Why Does The Fed Want To Kill Job Openings?

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The Balance is here to help you navigate your financial life. To that end, we track the money-related questions you most search on Google so we know what’s on your mind. Here is the answer to one of your most recent inquiries.

Why Does The Fed Want To Kill Job Openings?

In short, officials at the Federal Reserve fear too many job openings with not enough workers to fill them could lead to a “wage-price spiral,” a feedback loop that stokes out-of-control inflation. 

From a worker’s perspective, a labor market where businesses are hiring and there are a lot of job openings seems like a great “problem” for the economy to have. If you’ve looked for a job lately, you may have been pleased to see there is a near-record number of positions available (at least as of September). Wages have been rising too (although not as much as inflation) and if your paycheck got a boost, you were probably pretty happy about that too. 

But policymakers at the Federal Reserve are using the powerful tools at their disposal to try to drag down job openings and pay increases.

“The broader picture is of an overheated labor market where demand substantially exceeds supply,” Fed chair Jerome Powell said at a press conference Wednesday. “We would love to see vacancies coming down.”

Why on earth would they want that?

It has to do with the Fed’s campaign to curtail inflation down to its 2% target—from its current 6.2% level—by raising its benchmark interest rate. The goal is to discourage borrowing and spending so that business slows down, there’s less demand for goods and services, and price increases decelerate.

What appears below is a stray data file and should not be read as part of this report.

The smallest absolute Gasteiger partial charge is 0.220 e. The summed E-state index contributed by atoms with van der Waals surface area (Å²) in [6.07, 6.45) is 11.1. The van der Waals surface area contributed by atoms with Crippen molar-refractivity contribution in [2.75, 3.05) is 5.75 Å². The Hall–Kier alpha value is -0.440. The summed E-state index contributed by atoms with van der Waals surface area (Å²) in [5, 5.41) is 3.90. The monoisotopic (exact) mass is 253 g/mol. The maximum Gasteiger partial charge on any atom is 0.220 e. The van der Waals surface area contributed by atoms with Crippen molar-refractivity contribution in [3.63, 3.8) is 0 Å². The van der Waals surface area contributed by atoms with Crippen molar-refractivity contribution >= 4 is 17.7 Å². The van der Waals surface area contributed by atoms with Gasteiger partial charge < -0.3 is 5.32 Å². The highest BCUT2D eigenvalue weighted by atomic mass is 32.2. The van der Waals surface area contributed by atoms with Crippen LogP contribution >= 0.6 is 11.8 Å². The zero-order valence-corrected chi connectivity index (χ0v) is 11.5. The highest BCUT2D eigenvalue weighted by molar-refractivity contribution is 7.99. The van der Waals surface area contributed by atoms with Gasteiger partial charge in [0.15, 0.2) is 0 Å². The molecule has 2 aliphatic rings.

Fed officials fear that if the labor market stays too good for workers, it could derail their anti-inflation efforts. Wages could start rising significantly, and businesses could raise prices on their own products and services to cover their increased labor expenses. That could in turn make workers negotiate higher wages. That situation—what economists call a wage-price spiral—would make it extremely difficult to tame inflation. The Fed wants to hit the brakes on wage increases without stopping them completely. 

“We want wages to go up, we just want them to go up at a level that's sustainable and consistent with 2% inflation,” Powell said.

That means slowing the economy enough to reduce job openings, but not enough to cause mass layoffs—a tough balancing act that even Powell is unsure can be pulled off. Indeed, many economists expect the economy to enter a “mild” recession next year with a relatively small increase in the unemployment rate as a casualty of the Fed’s war on inflation.

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  1. The Federal Reserve. “Transcript of Chair Powell’s Press Conference November 2, 2022.”

  2. Bureau of Economic Analysis. “Personal Income and Outlays, September 2022.”

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